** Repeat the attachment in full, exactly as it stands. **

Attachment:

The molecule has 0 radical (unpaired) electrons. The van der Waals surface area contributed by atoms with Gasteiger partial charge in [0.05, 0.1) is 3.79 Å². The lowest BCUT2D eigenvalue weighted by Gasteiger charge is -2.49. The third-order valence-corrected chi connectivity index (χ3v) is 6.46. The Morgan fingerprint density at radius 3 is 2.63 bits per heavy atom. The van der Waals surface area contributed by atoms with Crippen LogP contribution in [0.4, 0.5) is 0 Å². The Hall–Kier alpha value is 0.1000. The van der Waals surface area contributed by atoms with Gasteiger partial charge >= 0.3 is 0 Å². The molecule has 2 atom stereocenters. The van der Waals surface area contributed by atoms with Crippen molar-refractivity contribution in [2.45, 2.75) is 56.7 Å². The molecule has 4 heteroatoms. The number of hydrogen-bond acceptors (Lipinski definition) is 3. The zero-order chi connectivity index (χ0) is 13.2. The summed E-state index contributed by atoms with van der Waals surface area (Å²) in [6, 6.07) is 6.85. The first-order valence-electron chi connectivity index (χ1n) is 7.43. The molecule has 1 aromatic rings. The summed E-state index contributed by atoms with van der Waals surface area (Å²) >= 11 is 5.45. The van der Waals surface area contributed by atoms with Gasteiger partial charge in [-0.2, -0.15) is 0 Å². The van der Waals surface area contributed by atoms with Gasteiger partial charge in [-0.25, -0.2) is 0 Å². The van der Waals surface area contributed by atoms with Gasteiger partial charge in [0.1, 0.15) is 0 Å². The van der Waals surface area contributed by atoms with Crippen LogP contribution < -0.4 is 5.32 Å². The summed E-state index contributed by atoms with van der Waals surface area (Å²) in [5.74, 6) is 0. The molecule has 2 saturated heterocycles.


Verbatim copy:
The molecule has 0 radical (unpaired) electrons. The van der Waals surface area contributed by atoms with Gasteiger partial charge in [0.05, 0.1) is 3.79 Å². The lowest BCUT2D eigenvalue weighted by Gasteiger charge is -2.49. The third-order valence-corrected chi connectivity index (χ3v) is 6.46. The Morgan fingerprint density at radius 3 is 2.63 bits per heavy atom. The van der Waals surface area contributed by atoms with Crippen LogP contribution in [0.4, 0.5) is 0 Å². The Hall–Kier alpha value is 0.1000. The van der Waals surface area contributed by atoms with Gasteiger partial charge >= 0.3 is 0 Å². The molecule has 2 atom stereocenters. The van der Waals surface area contributed by atoms with Crippen molar-refractivity contribution in [2.45, 2.75) is 56.7 Å². The molecule has 4 heteroatoms. The number of hydrogen-bond acceptors (Lipinski definition) is 3. The zero-order chi connectivity index (χ0) is 13.2. The summed E-state index contributed by atoms with van der Waals surface area (Å²) in [6, 6.07) is 6.85. The first-order valence-electron chi connectivity index (χ1n) is 7.43. The molecule has 1 aromatic rings. The summed E-state index contributed by atoms with van der Waals surface area (Å²) >= 11 is 5.45. The van der Waals surface area contributed by atoms with Gasteiger partial charge in [-0.2, -0.15) is 0 Å². The van der Waals surface area contributed by atoms with Gasteiger partial charge in [-0.25, -0.2) is 0 Å². The van der Waals surface area contributed by atoms with Gasteiger partial charge in [0.1, 0.15) is 0 Å². The van der Waals surface area contributed by atoms with Crippen LogP contribution < -0.4 is 5.32 Å². The summed E-state index contributed by atoms with van der Waals surface area (Å²) in [5.74, 6) is 0. The molecule has 2 saturated heterocycles.